So now, it doesn’t take much for a brand to simultaneously stir up positive and negative sentiment. Nordstrom. Uber. Starbucks. Budweiser. Cadillac. And those are just a few making news in the past month. Even Vegas wouldn’t take odds on who’ll be next.
One of the fundamental questions we, as both marketers and consumers, need to ask ourselves is whether we’re willing to accept a brand — just like a crazy relative — that doesn’t hold the same opinions as we do. Of course, the current so-called conventional wisdom is that consumers, particularly millennials, instantly gravitate towards brands with strong belief systems or shared values. The truth is way more complicated than that. Many brands have survived just fine without taking any substantial social or political stands at all, and prefer to keep their lobbying activities under the radar.
Besides, it’s one thing to run an ad campaign that preaches values like inclusivity, diversity, or environmental awareness. It’s another to advocate for or oppose politicians and policies that directly impact those values. Marketers routinely do all of that simultaneously. And that’s where it gets messy.
For some people in advertising and marketing, it presents a dilemma: Should we question our clients’ beliefs? Are we prepared to quit working for someone whose values don’t align with ours? Where’s the line? Are we willing to separate how we behave as marketing professionals from our own consumer behavior?
Those aren’t easy questions to answer. Because humans don’t respond rationally to these issues. When brands involve themselves in political issues, they aren’t always treated equally. Boycotts, backlash, and fervor surrounding these issues are arbitrary, unpredictable, disproportionate, and not necessarily fair. Some brands get tarnished, others get away scot-free.
Now it’s easier for a startup or niche brand to claim the moral high ground as opposed to a conglomerate that’s been around for decades. However, all brands need to be held equally accountable. If Audi wants to run ads claiming it believes in equal pay for equal work and spend $5 million to say it, fine. But they, their dealers, and their ad agency need to back up their words with action. Otherwise, it not only hurts their credibility, it reflects badly on all brands that put issue-oriented marketing at the forefront of their messaging.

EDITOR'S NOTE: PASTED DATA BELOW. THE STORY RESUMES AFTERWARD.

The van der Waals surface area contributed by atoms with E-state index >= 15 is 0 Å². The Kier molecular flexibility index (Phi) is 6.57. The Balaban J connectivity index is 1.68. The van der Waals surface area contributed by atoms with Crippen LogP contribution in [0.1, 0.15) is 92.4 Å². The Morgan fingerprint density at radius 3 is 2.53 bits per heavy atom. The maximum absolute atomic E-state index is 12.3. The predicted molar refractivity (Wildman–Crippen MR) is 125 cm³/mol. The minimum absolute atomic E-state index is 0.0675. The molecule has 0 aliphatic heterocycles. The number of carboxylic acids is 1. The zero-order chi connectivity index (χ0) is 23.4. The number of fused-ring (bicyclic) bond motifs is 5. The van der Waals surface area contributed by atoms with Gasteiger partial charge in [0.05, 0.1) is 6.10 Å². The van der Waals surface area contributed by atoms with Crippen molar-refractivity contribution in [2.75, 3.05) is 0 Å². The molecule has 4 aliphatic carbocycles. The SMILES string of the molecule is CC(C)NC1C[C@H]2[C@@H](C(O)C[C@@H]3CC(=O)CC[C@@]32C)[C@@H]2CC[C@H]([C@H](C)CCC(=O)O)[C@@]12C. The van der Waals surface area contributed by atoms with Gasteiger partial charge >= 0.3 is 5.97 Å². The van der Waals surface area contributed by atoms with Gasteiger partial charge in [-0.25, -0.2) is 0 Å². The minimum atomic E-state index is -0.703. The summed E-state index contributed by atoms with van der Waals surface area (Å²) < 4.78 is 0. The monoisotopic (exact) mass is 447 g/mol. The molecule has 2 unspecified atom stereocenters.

And there’s a huge risk of issue-oriented marketing becoming wallpaper. I’d wager that most of the time, people simply don’t care about the beliefs of the majority of the brands they use. There’s just not enough time in the day to be so woke or outraged.
Still, in the era of Trump tweets that reference brands and a general level of hyper-partisanship, some marketing and advertising folks are clamoring to choose sides. It’s easy for an ad agency strategist or Creative Director to say, “All brands need to be activist now.” It’s another thing altogether to say that in front of a company’s Board of Directors who sweat the quarterly earnings reports and how government policies affect them.
So we’re going to see more brands get caught up in today’s politics. And more consumers looking to tout, or shame, the brands they feel passionate about. Many will demand that corporations, and the brands they control, take strong stands in their advertising, even if there’s a bit of hypocrisy and inconsistency. Consumers don’t control brands, but they do control their wallets. The best thing advertisers and marketers can do is tell the truth about their businesses, and always be prepared for the consequences.
Inevitably though, even the brands we love will let us down. No brand, no corporation, no politician, and no person are perfect. It isn’t always fair. It isn’t always right. It isn’t always productive.
But hey, that’s the business — the business of politics and the business of marketing. It’s getting harder to tell the difference.
Since 2002, Dan Goldgeier has been writing the most provocative advertising columns about advertising and marketing -- over 170 of them, covering every related topic you can think of. Now based in Seattle, Dan is a copywriter and ad school graduate who's worked at shops big and small.